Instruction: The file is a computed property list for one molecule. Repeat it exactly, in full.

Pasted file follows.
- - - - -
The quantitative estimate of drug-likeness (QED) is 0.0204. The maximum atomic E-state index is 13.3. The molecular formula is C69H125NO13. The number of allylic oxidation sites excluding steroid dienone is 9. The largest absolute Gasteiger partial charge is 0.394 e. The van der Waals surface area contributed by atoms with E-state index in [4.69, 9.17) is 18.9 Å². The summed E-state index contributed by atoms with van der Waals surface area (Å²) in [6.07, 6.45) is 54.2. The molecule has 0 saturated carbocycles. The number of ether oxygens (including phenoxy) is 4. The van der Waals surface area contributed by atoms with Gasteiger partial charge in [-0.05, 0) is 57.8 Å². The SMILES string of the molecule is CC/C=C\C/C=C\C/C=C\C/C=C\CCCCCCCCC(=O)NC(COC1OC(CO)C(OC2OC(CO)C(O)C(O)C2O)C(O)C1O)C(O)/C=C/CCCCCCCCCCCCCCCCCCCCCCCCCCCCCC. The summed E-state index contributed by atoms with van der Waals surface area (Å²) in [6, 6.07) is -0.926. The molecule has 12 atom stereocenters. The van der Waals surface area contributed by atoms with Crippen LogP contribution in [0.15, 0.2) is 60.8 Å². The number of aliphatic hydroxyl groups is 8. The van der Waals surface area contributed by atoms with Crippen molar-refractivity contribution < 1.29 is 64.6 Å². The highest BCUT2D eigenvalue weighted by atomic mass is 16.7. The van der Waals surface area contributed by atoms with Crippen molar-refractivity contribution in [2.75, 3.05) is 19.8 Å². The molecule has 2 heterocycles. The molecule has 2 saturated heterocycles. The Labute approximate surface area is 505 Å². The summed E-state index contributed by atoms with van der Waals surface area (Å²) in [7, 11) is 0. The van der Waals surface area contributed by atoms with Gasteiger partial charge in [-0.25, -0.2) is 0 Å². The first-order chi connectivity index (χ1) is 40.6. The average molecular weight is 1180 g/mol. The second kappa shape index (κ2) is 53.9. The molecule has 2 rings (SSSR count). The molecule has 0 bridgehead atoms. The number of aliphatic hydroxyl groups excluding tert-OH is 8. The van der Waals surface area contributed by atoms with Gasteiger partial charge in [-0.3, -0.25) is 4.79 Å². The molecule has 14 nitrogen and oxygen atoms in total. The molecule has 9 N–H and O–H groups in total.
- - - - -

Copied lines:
The quantitative estimate of drug-likeness (QED) is 0.0204. The maximum atomic E-state index is 13.3. The molecular formula is C69H125NO13. The number of allylic oxidation sites excluding steroid dienone is 9. The largest absolute Gasteiger partial charge is 0.394 e. The van der Waals surface area contributed by atoms with E-state index in [4.69, 9.17) is 18.9 Å². The summed E-state index contributed by atoms with van der Waals surface area (Å²) in [6.07, 6.45) is 54.2. The molecule has 0 saturated carbocycles. The number of ether oxygens (including phenoxy) is 4. The van der Waals surface area contributed by atoms with Gasteiger partial charge in [-0.05, 0) is 57.8 Å². The SMILES string of the molecule is CC/C=C\C/C=C\C/C=C\C/C=C\CCCCCCCCC(=O)NC(COC1OC(CO)C(OC2OC(CO)C(O)C(O)C2O)C(O)C1O)C(O)/C=C/CCCCCCCCCCCCCCCCCCCCCCCCCCCCCC. The summed E-state index contributed by atoms with van der Waals surface area (Å²) in [6, 6.07) is -0.926. The molecule has 12 atom stereocenters. The van der Waals surface area contributed by atoms with Crippen LogP contribution in [0.15, 0.2) is 60.8 Å². The number of aliphatic hydroxyl groups is 8. The van der Waals surface area contributed by atoms with Crippen molar-refractivity contribution < 1.29 is 64.6 Å². The highest BCUT2D eigenvalue weighted by atomic mass is 16.7. The van der Waals surface area contributed by atoms with Crippen molar-refractivity contribution in [2.75, 3.05) is 19.8 Å². The molecule has 2 heterocycles. The molecule has 2 saturated heterocycles. The Labute approximate surface area is 505 Å². The summed E-state index contributed by atoms with van der Waals surface area (Å²) in [7, 11) is 0. The van der Waals surface area contributed by atoms with Gasteiger partial charge in [-0.25, -0.2) is 0 Å². The first-order chi connectivity index (χ1) is 40.6. The average molecular weight is 1180 g/mol. The second kappa shape index (κ2) is 53.9. The molecule has 2 rings (SSSR count). The molecule has 0 bridgehead atoms. The number of aliphatic hydroxyl groups excluding tert-OH is 8. The van der Waals surface area contributed by atoms with Gasteiger partial charge in [-0.3, -0.25) is 4.79 Å². The molecule has 14 nitrogen and oxygen atoms in total. The molecule has 9 N–H and O–H groups in total.